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PC Power & Cooling Silencer 750 Quad PSU Print
Wednesday, 09 July 2008
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PC Power & Cooling Silencer 750 Quad PSU
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side.jpgPC Power & Cooling Silencer 750 Quad PSU

We take a look at PC Power & Cooling's high-end 750W PSU that not only keeps things running smoothly, but also does it without a lot of noise.

Before diving into our , perhaps a small history lesson is in order. are well known for manufacturing high-end power supplies as well as a host of related products. Here is a snip from their home page:

"Over the last 22 years, has produced many innovative products including: the first CPU cooler, the first PC heat alarm, the first independently-regulated PC power supply, the first redundant power system, the first NVIDIA-certified SLI supply, the first One Kilowatt computer power supply, and the first power supply with its own certified test report (Turbo-Cool 1KW)."

I would imagine many of our readers are aware of PC Power & Cooling given their long history and respect within the enthusiast community. I would also guess some of our readers know, as well as some who do not know, the are part of the group. Development is still kept in-house but OCZ's distribution muscle will further expose products to a wider audience.



box box

Hence, the name of the product is actually PC Power & Cooling Silencer, though in retail you may find it labeled as the OCZ Technology Silencer. For the purposes of this review, we will refer to the PSU as the former.

The retail box is well put together, with the power supply and accessories securely stored inside. There isn't anything particularly spectacular about the artwork, but since it's "only a PSU", I'll look over that. The box contains some product information which will assist potential buyers in making a decision. Some of the key features pointed out on the box are SLI certification, high efficiency (80 Plus), 8-pin PCI-E, low noise, and 5-year warranty. We'll cover the additional features in a few moments.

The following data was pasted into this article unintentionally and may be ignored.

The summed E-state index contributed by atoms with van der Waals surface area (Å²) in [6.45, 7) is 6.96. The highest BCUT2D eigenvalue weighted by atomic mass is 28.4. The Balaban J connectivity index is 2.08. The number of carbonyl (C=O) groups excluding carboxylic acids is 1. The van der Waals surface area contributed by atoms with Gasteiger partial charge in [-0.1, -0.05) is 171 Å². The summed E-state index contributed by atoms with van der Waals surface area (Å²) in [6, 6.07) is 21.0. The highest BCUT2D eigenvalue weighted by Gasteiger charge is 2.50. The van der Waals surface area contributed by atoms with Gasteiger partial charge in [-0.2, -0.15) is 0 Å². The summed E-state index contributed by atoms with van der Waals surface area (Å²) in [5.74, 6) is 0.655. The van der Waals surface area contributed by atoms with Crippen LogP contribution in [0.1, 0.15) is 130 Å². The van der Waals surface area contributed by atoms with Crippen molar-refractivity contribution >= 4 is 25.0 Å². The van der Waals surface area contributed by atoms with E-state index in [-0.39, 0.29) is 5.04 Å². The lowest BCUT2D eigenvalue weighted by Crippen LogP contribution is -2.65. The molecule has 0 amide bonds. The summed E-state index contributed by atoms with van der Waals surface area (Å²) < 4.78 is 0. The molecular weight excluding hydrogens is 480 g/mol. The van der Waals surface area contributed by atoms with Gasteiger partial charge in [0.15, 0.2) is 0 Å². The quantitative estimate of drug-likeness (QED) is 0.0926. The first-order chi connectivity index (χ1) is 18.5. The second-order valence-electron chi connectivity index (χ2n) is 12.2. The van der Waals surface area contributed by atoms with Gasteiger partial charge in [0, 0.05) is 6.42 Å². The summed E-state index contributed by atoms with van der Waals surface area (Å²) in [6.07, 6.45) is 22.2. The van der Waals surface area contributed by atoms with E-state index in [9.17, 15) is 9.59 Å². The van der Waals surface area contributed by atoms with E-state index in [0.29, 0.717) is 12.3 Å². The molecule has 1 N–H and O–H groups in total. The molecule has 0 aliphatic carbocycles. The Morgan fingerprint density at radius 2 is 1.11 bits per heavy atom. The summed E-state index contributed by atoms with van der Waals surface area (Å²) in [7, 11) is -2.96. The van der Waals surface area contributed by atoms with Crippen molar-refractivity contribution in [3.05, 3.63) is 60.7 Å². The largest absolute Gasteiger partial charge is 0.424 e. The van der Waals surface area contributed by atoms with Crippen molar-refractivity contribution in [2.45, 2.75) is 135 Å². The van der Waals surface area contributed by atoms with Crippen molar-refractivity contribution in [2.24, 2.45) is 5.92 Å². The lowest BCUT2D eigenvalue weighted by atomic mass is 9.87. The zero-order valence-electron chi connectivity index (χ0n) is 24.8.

Other than the PSU, the rest of the package is rather sparse. There is a small folded cardboard sheet outlining installation (very basic) and warranty information. I would have liked to have seen a spec sheet or booklet covering some of the PSU's features in more detail. There are four installation screws, a power cable and a print out of PC Power & Cooling's internal test results. This is a nice touch as each PSU is QA tested and signed off before shipping.

The PC Power & Cooling Silencer is a matte black, though other colours are available. One of the first things that caught my attention is the weight. This is easily the heaviest PSU I have ever had the chance to work with. 


Much of the weight is attributed to the large heatsinks that take care of the circuitry's cooling requirements. All of the capacitors are Japanese made and are of very high quality.


As some of you may have heard, one informal and completely unscientific way of gauging a PSU's quality is the weight. The heavier the better. I have seen some instances where this is not the case, so we'll reserve judgment until further testing.

Unlike some performance PSUs, the PC Power & Cooling Silencer is devoid of any 120mm bottom fan. The only fan present on the PSU is the rear exhaust.

As you might imagine, the name "Silencer" implies that the PC Power & Cooling Silencer is designed to generate very little noise, and thus explaining why there is only one fan. PC Power & Cooling rates the Silencer up to 10dB less noise per Watt compared to similar power rated units. 

There is an automatic fan speed control circuit that will scale back the fan depending on the internal PSU temperature. While one fan is quieter than having two, as the temperature increases, the fan speed must as well. This will result in a fan working very hard, or in other words, spinning at very high RPMs to control the heat. Being that an 80mm fan needs to spin faster than a 120mm fan to move the same amount of air, the noise levels can get very high when under load.

The PC Power & Cooling Silencer measures 7" in length, slightly longer than some PSUs we've worked with. I happen to own fair large mid-towers, so the Silencer fit without any issues, but those of you with small cases should double check.

The cables route out of the PSU, neatly secured with a zip tie.


There are some additional ventilation holes for intake purposes.

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